A team of researchers led by the Whitehead and Broad Institutes has discovered a chemical that works in mice to kill the rare but aggressive cells within breast cancers that have the ability to seed new tumors.
These cells, known as cancer stem cells, are thought to enable cancers to spread - and to re-emerge after seemingly successful treatment. Although further work is needed to determine whether this specific chemical holds therapeutic promise for humans, the study shows that it is possible to find chemicals that selectively kill cancer stem cells. The scientists' findings appear in the Aug. 13 advance online issue of Cell.
"Evidence is accumulating rapidly that cancer stem cells are responsible for the aggressive powers of many tumors," says Robert Weinberg, a member of Whitehead Institute for Biomedical Research and one of the authors of the study. "The ability to generate such cells in the laboratory, together with the powerful techniques available at the Broad Institute, made it possible to identify this chemical. There surely will be dozens of others with similar properties found over the next several years."
"Many therapies kill the bulk of a tumor only to see it regrow," says Eric Lander, director of the Broad Institute of MIT and Harvard, and an author of the Cell paper. "This raises the prospect of new kinds of anti-cancer therapies."
An emerging idea in cancer biology is that tumors (breast, prostate, colon, lung, etc.) harbor a group of cells with the unique ability to regenerate cancers. In addition to promoting tumor growth, these so-called cancer stem cells are largely resistant to current cancer therapies. If it were possible to identify chemicals that selectively kill cancer stem cells, such chemicals might become critical candidates for future drug development.
However, researchers have struggled to study cancer stem cells directly in the laboratory. The cells' relative scarcity compared to other tumor cells, combined with a tendency to lose their stem cell-like properties when grown outside of the body, have severely limited the amount of material available for analysis.
To overcome these hurdles, Broad and Whitehead Institute researchers drew upon recent findings from Weinberg and his colleagues that suggested a way to generate in the laboratory large numbers of cancer cells with stem cell-like qualities. The technique works by coaxing adult cells to undergo a critical change (known as an "epithelial-to-mesenchymal transition") that alters their shape and motility. At the same time, the cells also adopt similar properties as stem cells.
"A critical aspect of our work was to generate relatively homogenous and stable populations of cancer stem-like cells that could then be used for screening," says Tamer Onder, a former graduate student in Weinberg's lab and co-first author of the study. (Onder is now a postdoctoral research fellow at Children's Hospital in Boston.) "We were able to achieve this by inducing the cancer cells into an epithelial-to-mesenchymal transition using novel reagents that we had developed in the lab."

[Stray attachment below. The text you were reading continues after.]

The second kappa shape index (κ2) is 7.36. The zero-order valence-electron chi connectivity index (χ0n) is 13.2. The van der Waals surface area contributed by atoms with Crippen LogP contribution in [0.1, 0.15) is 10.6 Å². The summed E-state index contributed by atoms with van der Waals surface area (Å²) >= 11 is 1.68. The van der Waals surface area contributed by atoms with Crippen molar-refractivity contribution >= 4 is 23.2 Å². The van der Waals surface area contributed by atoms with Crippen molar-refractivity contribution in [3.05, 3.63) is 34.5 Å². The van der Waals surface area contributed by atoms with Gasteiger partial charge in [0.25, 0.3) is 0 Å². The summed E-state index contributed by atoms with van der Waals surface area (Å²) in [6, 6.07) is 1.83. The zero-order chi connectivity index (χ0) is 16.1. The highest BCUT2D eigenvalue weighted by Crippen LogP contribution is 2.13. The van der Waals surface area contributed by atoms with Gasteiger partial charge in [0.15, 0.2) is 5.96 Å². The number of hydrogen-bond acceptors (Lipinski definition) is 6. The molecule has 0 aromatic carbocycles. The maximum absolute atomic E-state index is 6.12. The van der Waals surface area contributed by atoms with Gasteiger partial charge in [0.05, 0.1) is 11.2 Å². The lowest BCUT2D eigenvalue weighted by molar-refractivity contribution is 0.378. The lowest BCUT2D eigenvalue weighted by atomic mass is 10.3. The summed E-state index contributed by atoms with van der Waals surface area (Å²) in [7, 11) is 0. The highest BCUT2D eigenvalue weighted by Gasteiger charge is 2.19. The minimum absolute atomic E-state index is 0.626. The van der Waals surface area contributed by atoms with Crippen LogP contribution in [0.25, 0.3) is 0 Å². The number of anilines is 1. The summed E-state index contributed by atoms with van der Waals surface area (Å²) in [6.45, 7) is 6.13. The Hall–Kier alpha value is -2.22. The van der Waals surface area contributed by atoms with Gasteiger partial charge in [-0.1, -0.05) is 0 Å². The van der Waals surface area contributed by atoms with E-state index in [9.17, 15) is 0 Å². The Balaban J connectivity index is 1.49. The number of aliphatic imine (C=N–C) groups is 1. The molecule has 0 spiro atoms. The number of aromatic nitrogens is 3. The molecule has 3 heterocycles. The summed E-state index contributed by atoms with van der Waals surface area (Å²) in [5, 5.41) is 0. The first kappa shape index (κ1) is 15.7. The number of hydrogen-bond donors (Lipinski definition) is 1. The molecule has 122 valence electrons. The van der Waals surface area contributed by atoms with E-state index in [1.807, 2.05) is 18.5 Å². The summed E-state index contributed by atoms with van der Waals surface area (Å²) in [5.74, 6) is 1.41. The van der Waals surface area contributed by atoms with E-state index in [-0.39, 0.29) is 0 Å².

With an ample number of stem cells in hand, the Broad-Whitehead team undertook a large-scale analysis of thousands of chemical compounds, applying automated methods to search for ones with activity against breast cancer stem cells. From a pool of more than 30 promising candidates, the researchers identified a compound with surprising potency.
The compound, called salinomycin, kills not only laboratory-created cancer stem cells, but also naturally occurring ones. Compared to a common chemotherapeutic drug prescribed for breast cancer (known as paclitaxel), salinomycin reduced the number of cancer stem cells by more than 100-fold. It also diminished breast tumor growth in mice.
To further dissect the function of salinomycin, the researchers also examined its genetic effects. Previous studies of tumors from breast cancer patients have revealed groups of genes that are highly active in cancer stem cells. Many of these same genes are linked with particularly aggressive tumors and poor patient prognoses. The researchers' studies show that salinomycin (but not paclitaxel) treatment can decrease the activity of these genes, revealing a possible molecular basis for the chemical's biological effects.
"Our work reveals the biological effects of targeting cancer stem cells," says co-first author Piyush Gupta, a researcher at the Broad Institute. "Moreover, it suggests a general approach to finding novel anti-cancer therapies that can be applied to any solid tumor maintained by cancer stem cells."
Although the new findings signal a noteworthy scientific milestone, it is still too early to know whether cancer patients will reap benefits from it. Additional research is needed to determine exactly how salinomycin works to kill cancer stem cells and if it can wield the same tumor-reducing power in humans as it does in mice. These types of analyses generally take several years to complete.
But even with such tempered enthusiasm, there is also cause for optimism. In the current study, just 16,000 chemical compounds were tested, of which a small subset showed toxicity against cancer stem cells. Therefore, deeper investigations of these compounds as well additional tests of broader collections of chemicals may yield other potential additions to the anti-cancer arsenal.
Guozhi Jiang of the Broad Institute and Kai Tao and Charlotte Kuperwasser of Tufts University are also authors of the paper. The research was funded by the National Cancer Institute and the Initiative for Chemical Genetics.